When asking this simple question, I have found that a lot of strategies are not more than a collection of nice words which doesn’t provide any real direction. I find this situation sad, as in my experience a strategy is important to most organizations – but only when the strategy is made relevant.

Etymology – back to the roots

According to wiktionary.com, the word strategy is derived from two ancient Greek words – “stratos” and “ago”. “Stratos” indicates some kind of military activity (“army”) and “ago” carries with it some form of guidance or leadership (“to lead, to conduct”).

In my experience the image of successful strategy as winning a battle is a widespread notion. However, I find that winning over competition is merely ONE aspect of strategy. It also raises important questions such as; WHO are we fighting and WHO are your allies.

An excellent framework: Process, content and context
In exploring this area I happened to stumble on the brilliant book “Strategy Process, Content, Context an international perspective” by Bob de Wit and Ron Meyer. As opposed to other books on the topic who take a stand and state their view on the topic of strategy, de Wit and Meyer have put on display a collection of well known and well written articles from renowned academics and other subject experts. But collecting these articles is not by a long shot what makes De Wit & Meyer’s book so important. Their systematic and comprehensive framework makes the essence of each article stand out clearly clear. It also makes you aware of the assumptions, weaknesses and shortcomings, but most of all your own biases and inclinations. This is in fact what I found most fascinating about the book.

De Wit & Meyer’s framework in a nutshell

De Wit and Meyer have divided it into three sections:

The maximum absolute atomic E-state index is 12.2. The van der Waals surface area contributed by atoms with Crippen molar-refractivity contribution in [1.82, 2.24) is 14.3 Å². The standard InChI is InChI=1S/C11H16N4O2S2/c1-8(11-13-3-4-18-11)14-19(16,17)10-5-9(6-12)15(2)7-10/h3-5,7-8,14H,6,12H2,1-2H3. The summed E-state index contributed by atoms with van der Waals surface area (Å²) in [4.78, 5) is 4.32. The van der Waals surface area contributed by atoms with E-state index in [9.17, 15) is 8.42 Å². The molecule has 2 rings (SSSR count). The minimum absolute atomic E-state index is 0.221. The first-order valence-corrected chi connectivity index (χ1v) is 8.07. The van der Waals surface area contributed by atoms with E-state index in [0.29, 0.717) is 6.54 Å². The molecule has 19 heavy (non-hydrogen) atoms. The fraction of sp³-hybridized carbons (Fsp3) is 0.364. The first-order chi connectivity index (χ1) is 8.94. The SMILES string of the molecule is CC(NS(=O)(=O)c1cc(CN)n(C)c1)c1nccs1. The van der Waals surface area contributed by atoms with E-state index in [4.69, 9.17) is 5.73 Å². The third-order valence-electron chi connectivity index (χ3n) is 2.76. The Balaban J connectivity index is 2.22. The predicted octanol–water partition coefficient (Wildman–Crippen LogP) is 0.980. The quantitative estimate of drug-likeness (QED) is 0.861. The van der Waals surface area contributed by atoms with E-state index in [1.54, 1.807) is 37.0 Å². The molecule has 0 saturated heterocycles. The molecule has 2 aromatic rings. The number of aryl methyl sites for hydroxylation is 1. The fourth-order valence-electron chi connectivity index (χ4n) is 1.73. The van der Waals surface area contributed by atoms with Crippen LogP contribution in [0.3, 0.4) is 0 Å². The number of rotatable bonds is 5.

Process – The processes of strategy is constituted by the strategic formation (how the strategy came about) and implementation (how you ensure it is rolled out in the organization) and views on strategic thinking (your mental model when approaching strategy)

Content – the content of strategies as seen from BU level, corporate level (these two looking at the firm) and network level (taking a broader view – the system)

Context – the context in which the strategy is formed – is this in the view of the industry context, the organizational context or the international context

There is also a short chapter on organizational purpose which is worth a read-through, but it is not the core of the books message.

Within each chapter there are 4 parts:

  1. The Issue – describing the issues contained in this part of the framework
  2. The Paradox – describing the apparent paradox
  3. The Perspectives – a summary of what are the different perspectives are
  4. The Articles – relevant articles describing one perspective in further detail

Concluding remarks
As you may have discovered by now, I am quite excited about this framework as it gives a good understanding of the different aspects of strategy. This for two reasons:

  1. This is very helpful to make conscious choices about the aspects you need when creating or analyzing any strategy
  2. It gives clarity as to what aspect of strategy you are addressing in any discussion.

For me this framework has proven clear enough to be useful and still open enough not constrict the content of the strategy or its general applicability. So, if I have to choose I would rather have a:

well defined strategy, than strategy well defined.

Further blogging
In the future, I have intentions of writing about each paradox on this blog, but I cannot guarantee that I will write in any given order. However, promise that I will return and stay true to the structure of the book.

Please let give me feedback on this blog. I am always ready to listen, review and learn.

Best regards,
Kevin Faber